Covid-19 vaccines are a victory for public research, not ‘greed’ and ‘capitalism’

A medic prepares a dose of the Covid-19 vaccine to be administered to a patient.

Boris Johnson, the UK prime minister, reportedly attributed the success of the COVID-19 vaccines to “capitalism” and “greed”. But he is wrong – the idea that private ingenuity and naked competition produced the vaccines is a complete fantasy.

Before COVID-19, the vaccine market was notoriously sluggish, taking between five and 15 years to develop a viable candidate. It is for this reason the current effort looks so remarkable.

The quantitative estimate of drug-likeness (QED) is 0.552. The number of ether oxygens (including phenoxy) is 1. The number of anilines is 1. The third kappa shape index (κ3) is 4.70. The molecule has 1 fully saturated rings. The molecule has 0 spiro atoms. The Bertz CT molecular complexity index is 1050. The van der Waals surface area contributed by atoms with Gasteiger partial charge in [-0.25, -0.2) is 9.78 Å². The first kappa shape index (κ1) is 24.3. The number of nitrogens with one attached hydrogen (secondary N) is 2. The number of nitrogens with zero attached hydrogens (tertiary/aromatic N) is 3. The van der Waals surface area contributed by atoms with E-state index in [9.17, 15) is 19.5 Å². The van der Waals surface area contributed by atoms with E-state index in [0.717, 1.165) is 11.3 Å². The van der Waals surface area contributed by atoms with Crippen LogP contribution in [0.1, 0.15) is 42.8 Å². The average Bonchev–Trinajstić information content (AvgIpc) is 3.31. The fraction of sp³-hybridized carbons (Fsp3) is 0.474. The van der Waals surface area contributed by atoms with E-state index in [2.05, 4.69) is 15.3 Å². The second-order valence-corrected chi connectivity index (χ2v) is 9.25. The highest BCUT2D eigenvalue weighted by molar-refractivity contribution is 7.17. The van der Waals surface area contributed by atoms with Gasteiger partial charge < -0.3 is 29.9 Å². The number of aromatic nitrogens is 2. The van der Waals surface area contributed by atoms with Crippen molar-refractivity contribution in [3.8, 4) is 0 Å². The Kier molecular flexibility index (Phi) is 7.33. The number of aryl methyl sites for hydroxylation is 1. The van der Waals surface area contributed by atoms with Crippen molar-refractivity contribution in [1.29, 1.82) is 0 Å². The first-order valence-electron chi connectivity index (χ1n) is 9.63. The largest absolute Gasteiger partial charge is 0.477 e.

For pharmaceutical companies, the incentives are poor. In April 2018, long before coronavirus emerged, a report by Goldman Sachs analysts proposed that providing a “one shot” cure for diseases could never be a “sustainable business model”.

That’s because, as Johnson rightly implies, pharmaceutical companies follow the money. In 2019, the global vaccines market size was US$47bn. Meanwhile sales of just four treatment drugs matched this volume of sales (Humira, used to treat rheumatoid arthritis; Keytruda, the cancer treatment; Revlimid, used to treat multiple myeloma; and Imbruvica, also a cancer drug).

Earlier coronavirus diseases, Sars and Mers, had no vaccine. Both had candidates initially tested on animals that did not make it to human trials. The Ebola vaccine was finally approved in 2019, 16 years after it was first patented and a full six years after the start of the epidemic in West Africa. Read more…

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